But you know what? A loss isn’t a wasted effort. All that energy, all that enthusiasm, all those connections—they can build something that lasts, even in defeat.
So let’s do a “quick” (ha!) morning day after review of the 2018 election. (I laugh because I was awake until 3 a.m. last night, unable to sleep as all the storylines kept playing in my head.)
For the past several years I’ve been blogging about local elections. I’ve tried to stay quiet about broader politics and avoid stupid comments, but this year I couldn’t help myself. Well, I hope I avoided most stupid comments, but I couldn’t stay quiet about what was happening in our democracy.
So this year, instead of just blogging about West St. Paul’s races, I found myself blogging about the entire ballot. From city council to U.S. Senator, I covered it all. 18 posts in 18 days (plus a lot of posts before that).
The 2018 West St. Paul Ward 3 city council race is an open contest since incumbent John Bellows is not running. After a heated four-way primary, Wendy Berry and David Meisinger are vying for the seat.
No shock to anyone who’s been following along, but I’m voting for Wendy Berry.
Wendy Berry has a decade of experience in human resources and leadership. She is a mentor and volunteer. She completed the Citizen Police Academy shortly after moving to West St. Paul, showing her commitment to the city. This is her first run for office.
The 2018 West St. Paul Ward 2 city council race is an open contest since incumbent Ed Iago is not running. John Justen and Jim Probst are vying for the seat.
I’m supporting John Justen (I don’t live in Ward 2 and can’t vote in this race).
John Justen is a local small business owner with longtime roots in the community. He first ran for city council in 2016 (losing to Anthony Fernandez). He’s notable for diving into policy discussions and taking clear positions, something many candidates avoid.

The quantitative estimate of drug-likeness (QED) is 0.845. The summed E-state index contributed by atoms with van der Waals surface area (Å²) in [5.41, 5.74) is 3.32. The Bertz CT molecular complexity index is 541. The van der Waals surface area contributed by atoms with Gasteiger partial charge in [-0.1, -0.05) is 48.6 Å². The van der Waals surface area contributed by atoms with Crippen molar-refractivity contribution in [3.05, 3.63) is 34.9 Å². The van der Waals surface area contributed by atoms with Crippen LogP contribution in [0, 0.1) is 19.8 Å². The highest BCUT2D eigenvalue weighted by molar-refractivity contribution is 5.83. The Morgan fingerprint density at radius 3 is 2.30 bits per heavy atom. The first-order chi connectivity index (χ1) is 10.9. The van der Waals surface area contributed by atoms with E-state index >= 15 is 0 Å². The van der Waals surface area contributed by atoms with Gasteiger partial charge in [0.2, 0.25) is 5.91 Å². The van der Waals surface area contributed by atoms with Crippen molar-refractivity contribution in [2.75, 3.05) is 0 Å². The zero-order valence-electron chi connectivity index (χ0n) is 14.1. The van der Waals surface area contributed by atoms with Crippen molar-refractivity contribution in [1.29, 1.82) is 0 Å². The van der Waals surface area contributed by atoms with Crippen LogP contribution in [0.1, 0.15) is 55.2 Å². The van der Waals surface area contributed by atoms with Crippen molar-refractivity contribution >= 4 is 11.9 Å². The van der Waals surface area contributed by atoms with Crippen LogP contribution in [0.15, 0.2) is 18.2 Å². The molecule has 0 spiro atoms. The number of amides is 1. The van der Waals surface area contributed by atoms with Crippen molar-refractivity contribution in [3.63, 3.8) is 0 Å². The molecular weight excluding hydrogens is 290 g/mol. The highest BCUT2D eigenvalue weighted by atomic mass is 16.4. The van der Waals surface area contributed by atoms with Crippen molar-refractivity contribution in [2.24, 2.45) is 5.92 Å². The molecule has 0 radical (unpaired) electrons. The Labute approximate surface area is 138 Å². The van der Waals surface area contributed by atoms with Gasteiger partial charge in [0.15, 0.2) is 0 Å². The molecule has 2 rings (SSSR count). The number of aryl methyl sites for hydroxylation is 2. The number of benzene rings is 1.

The 2018 West St. Paul mayoral race is an open contest since incumbent Mayor Jenny Halverson announced she wasn’t running. Current council members Anthony Fernandez and Dave Napier are vying for the job.
I’m voting for Dave Napier.
Anthony Fernandez currently serves as Ward 2 council member (first elected in 2016) and was a previous city council candidate in St. Paul (lost to Melvin Carter in 2011). Fernandez also served on the Planning Commission (appointed by Dave Meisinger in 2015). He’s a real estate broker with a background in construction.
Expanding the tax base and economic development are solutions thrown around by candidates in West St. Paul. That’s all well and good, but sometimes they act like it’s a cure all. To get the kind of revenue we need, expanding the tax base can only do so much.
“I think we all know that we have to bring economic development to West St. Paul. That’s not some top secret thing nobody knows about and that nobody has ever heard of. It has to be done, or else we’re going to turn to Little House on the Prairie or something and there won’t be any businesses here. We have to do that, checkmark, everyone knows that.”
Some of the other candidates seem to focus on economic development and expanding the tax base as the sole approach to bringing in more revenue and helping us tackle our budget challenges. Those same candidates don’t seem to be fans of the proposed sales tax (though most seem to agree that they’ll follow the will of the voters).
So let’s do a comparison, just to get an idea of impact (because it’s not a binary choice).